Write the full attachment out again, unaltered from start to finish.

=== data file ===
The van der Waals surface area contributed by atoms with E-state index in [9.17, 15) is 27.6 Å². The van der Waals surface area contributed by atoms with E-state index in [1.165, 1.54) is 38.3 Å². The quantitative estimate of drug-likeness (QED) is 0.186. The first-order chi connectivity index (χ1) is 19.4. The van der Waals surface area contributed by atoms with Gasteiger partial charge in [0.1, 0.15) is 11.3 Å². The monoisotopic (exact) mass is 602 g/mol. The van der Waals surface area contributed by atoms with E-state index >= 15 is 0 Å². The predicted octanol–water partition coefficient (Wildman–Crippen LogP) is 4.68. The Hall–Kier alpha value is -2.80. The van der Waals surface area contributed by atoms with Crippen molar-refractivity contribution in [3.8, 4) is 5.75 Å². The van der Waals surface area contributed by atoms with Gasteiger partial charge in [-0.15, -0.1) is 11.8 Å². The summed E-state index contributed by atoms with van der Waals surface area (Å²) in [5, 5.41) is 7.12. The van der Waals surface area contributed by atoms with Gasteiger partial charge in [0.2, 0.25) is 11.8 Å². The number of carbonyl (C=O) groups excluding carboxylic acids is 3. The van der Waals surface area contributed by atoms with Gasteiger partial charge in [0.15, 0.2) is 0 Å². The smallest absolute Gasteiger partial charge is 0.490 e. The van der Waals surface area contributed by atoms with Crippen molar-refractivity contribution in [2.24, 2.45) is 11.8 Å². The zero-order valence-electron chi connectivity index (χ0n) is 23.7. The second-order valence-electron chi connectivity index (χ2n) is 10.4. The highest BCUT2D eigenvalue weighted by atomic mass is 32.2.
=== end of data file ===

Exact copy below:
The van der Waals surface area contributed by atoms with E-state index in [9.17, 15) is 27.6 Å². The van der Waals surface area contributed by atoms with E-state index in [1.165, 1.54) is 38.3 Å². The quantitative estimate of drug-likeness (QED) is 0.186. The first-order chi connectivity index (χ1) is 19.4. The van der Waals surface area contributed by atoms with Gasteiger partial charge in [0.1, 0.15) is 11.3 Å². The monoisotopic (exact) mass is 602 g/mol. The van der Waals surface area contributed by atoms with E-state index >= 15 is 0 Å². The predicted octanol–water partition coefficient (Wildman–Crippen LogP) is 4.68. The Hall–Kier alpha value is -2.80. The van der Waals surface area contributed by atoms with Crippen molar-refractivity contribution in [3.8, 4) is 5.75 Å². The van der Waals surface area contributed by atoms with Gasteiger partial charge in [-0.15, -0.1) is 11.8 Å². The summed E-state index contributed by atoms with van der Waals surface area (Å²) in [5, 5.41) is 7.12. The van der Waals surface area contributed by atoms with Gasteiger partial charge in [0.2, 0.25) is 11.8 Å². The number of carbonyl (C=O) groups excluding carboxylic acids is 3. The van der Waals surface area contributed by atoms with Gasteiger partial charge in [0.15, 0.2) is 0 Å². The smallest absolute Gasteiger partial charge is 0.490 e. The van der Waals surface area contributed by atoms with Crippen molar-refractivity contribution in [2.24, 2.45) is 11.8 Å². The zero-order valence-electron chi connectivity index (χ0n) is 23.7. The second-order valence-electron chi connectivity index (χ2n) is 10.4. The highest BCUT2D eigenvalue weighted by atomic mass is 32.2.